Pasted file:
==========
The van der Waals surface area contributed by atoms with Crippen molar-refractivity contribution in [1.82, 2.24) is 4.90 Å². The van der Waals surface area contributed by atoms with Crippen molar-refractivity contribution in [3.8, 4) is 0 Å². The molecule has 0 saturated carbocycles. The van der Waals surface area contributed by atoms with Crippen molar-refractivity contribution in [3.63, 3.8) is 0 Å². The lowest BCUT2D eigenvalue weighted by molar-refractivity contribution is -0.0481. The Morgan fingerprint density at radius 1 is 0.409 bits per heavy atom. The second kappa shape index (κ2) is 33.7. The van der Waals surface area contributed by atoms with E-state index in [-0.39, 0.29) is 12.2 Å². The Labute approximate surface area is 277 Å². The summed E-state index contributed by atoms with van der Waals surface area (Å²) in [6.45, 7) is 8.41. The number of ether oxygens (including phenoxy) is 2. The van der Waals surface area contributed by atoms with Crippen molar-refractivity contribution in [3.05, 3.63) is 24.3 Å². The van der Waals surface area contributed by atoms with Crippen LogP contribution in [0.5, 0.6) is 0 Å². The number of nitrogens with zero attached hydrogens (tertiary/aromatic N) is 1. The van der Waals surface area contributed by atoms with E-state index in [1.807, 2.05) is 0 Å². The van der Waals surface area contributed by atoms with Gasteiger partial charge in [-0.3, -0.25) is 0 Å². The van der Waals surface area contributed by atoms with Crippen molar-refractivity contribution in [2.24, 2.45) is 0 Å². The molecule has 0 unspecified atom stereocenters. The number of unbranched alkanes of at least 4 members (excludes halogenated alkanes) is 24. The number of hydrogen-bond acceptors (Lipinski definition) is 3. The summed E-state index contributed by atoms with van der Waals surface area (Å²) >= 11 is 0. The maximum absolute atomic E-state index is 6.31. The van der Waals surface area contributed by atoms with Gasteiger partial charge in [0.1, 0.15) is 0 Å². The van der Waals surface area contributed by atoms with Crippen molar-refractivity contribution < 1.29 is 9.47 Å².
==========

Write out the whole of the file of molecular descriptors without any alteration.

The van der Waals surface area contributed by atoms with Crippen molar-refractivity contribution in [1.82, 2.24) is 4.90 Å². The van der Waals surface area contributed by atoms with Crippen molar-refractivity contribution in [3.8, 4) is 0 Å². The molecule has 0 saturated carbocycles. The van der Waals surface area contributed by atoms with Crippen molar-refractivity contribution in [3.63, 3.8) is 0 Å². The lowest BCUT2D eigenvalue weighted by molar-refractivity contribution is -0.0481. The Morgan fingerprint density at radius 1 is 0.409 bits per heavy atom. The second kappa shape index (κ2) is 33.7. The van der Waals surface area contributed by atoms with E-state index in [-0.39, 0.29) is 12.2 Å². The Labute approximate surface area is 277 Å². The summed E-state index contributed by atoms with van der Waals surface area (Å²) in [6.45, 7) is 8.41. The number of ether oxygens (including phenoxy) is 2. The van der Waals surface area contributed by atoms with Crippen molar-refractivity contribution in [3.05, 3.63) is 24.3 Å². The van der Waals surface area contributed by atoms with Crippen LogP contribution in [0.5, 0.6) is 0 Å². The number of nitrogens with zero attached hydrogens (tertiary/aromatic N) is 1. The van der Waals surface area contributed by atoms with E-state index in [1.807, 2.05) is 0 Å². The van der Waals surface area contributed by atoms with Gasteiger partial charge in [-0.3, -0.25) is 0 Å². The van der Waals surface area contributed by atoms with Crippen molar-refractivity contribution in [2.24, 2.45) is 0 Å². The molecule has 0 unspecified atom stereocenters. The number of unbranched alkanes of at least 4 members (excludes halogenated alkanes) is 24. The number of hydrogen-bond acceptors (Lipinski definition) is 3. The summed E-state index contributed by atoms with van der Waals surface area (Å²) >= 11 is 0. The maximum absolute atomic E-state index is 6.31. The van der Waals surface area contributed by atoms with Gasteiger partial charge in [0.1, 0.15) is 0 Å². The van der Waals surface area contributed by atoms with Crippen molar-refractivity contribution < 1.29 is 9.47 Å².